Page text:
e) Gastrostomy feeding tube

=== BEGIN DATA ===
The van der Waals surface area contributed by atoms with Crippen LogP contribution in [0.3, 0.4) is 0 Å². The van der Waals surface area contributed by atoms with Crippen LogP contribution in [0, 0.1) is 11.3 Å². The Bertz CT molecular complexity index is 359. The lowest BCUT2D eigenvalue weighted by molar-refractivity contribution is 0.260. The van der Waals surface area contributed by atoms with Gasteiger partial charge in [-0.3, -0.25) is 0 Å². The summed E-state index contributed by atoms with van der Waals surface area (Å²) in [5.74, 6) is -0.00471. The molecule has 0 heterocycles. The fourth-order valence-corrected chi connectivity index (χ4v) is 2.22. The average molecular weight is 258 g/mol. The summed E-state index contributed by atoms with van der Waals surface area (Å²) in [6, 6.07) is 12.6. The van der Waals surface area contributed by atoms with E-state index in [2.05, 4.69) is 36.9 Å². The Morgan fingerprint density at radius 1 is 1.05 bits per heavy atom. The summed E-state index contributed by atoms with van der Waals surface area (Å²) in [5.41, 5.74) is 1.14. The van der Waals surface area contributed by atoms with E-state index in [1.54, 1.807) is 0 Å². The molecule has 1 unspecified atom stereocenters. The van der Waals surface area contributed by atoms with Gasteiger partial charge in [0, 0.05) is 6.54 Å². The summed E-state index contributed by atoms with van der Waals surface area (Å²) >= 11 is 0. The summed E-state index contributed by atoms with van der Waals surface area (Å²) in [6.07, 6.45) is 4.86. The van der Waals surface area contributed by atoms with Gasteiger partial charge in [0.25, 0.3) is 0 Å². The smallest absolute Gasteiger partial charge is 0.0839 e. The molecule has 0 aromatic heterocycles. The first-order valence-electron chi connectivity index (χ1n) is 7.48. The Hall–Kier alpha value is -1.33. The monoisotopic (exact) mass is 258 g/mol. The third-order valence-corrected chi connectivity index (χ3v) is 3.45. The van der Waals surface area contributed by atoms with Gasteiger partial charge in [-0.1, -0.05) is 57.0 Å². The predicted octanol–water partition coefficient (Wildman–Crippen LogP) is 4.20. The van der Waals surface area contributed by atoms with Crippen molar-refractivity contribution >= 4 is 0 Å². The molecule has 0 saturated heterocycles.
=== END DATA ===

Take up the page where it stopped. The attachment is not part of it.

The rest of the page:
Gastrostomy feeding tubes may be placed surgically through a small laparotomy incision or at time of abdominal surgery, or non-surgically using an endoscope (percutaneous endoscopic gastrostomy tube) or non-endoscopically (blind placement using an ELD PGFTA, the gastrostomy introducer (Cooke Veterinary Products), or using a stomach tube). Advantages of a gastrostomy tube are that they can be used in animals with esophageal or higher disease, a large bore feeding tube (16 to 24 French) can be used so pet food gruels may be administered, they can be used for extended periods of time (months to years), and there is no mechanical inhibition of voluntary food consumption. A gastrostomy tube placement device can be prepared by purchasing a length of vinyl or stainless steel tubing from a hardware store. The length of the tubing is determined by measuring the distance from the nasal planum to the iliac crease and adding 15 cm. The outer diameter of the tube ranges from 1.2 cm (patients weighing <12kg) to 2.5 cm for dogs weighing >25kg. The distal tip of a stainless steel tube can be flared and deflected 45o to the long axis of the tube to help displace the lateral body wall. The lubricated tube is passed through the mouth and into the stomach. The tube is advanced until the end of the tube displaces the stomach laterally. Positioning the animal with its head over the edge of the table and lowering the proximal end of the tube will facilitate identifying the tube tip through the body wall. A percutaneous needle is introduced into the lumen of the tube while the assistant firmly holds the distal tip of the tube between two fingers. A skin nick is made over the end of the tube and a 14G over-the-needle catheter is advanced into the lumen of the tube. Proper positioning of the catheter is confirmed by moving the hub from side to side and feeling the catheter tip strike the inside of the tube. A guide wire prepared from a banjo string or cerclage wire is threaded through the catheter, into the tube, and out of the mouth of the patient. The tube and catheter are removed and the wire is attached to a gastrostomy tube, which is secured. The tube is then pulled into the stomach and through the abdominal wall by placing tension on the wire at the abdominal wall exit site. Gastrostomy tubes can also be placed by using commercially available devices (the ELD PGFTA or the Cooke gastrostomy introducer). The ELD PGFTA is the only device that utilizes an internal trocar, whereas the Cooke gastrostomy introducer contains a wire that is threaded through an introduction needle. Dogs and cats tend to tolerate gastrostomy feeding tubes well. In addition, a low profile gastrostomy feeding tube device may be used for extended periods of time. Complications with use of gastrostomy feeding tubes include vomiting with risk of aspiration pneumonia (often associated with administering cold food or food too quickly), dislodgement of the tube which may result in peritonitis or cellulitis, peristomal infections, and difficulties in maintaining bandages on dogs and cats. Additionally, penetration of the spleen, stomach, or omentum may occur if the stomach is not insufflated with air prior to positioning the tube against the lateral abdominal wall. When managing a gastrostomy feeding tube, it is important for the ostomy site to be observed and cleaned daily. Contraindications to using the blind techniques include severe obesity, ascites, and esophageal disease.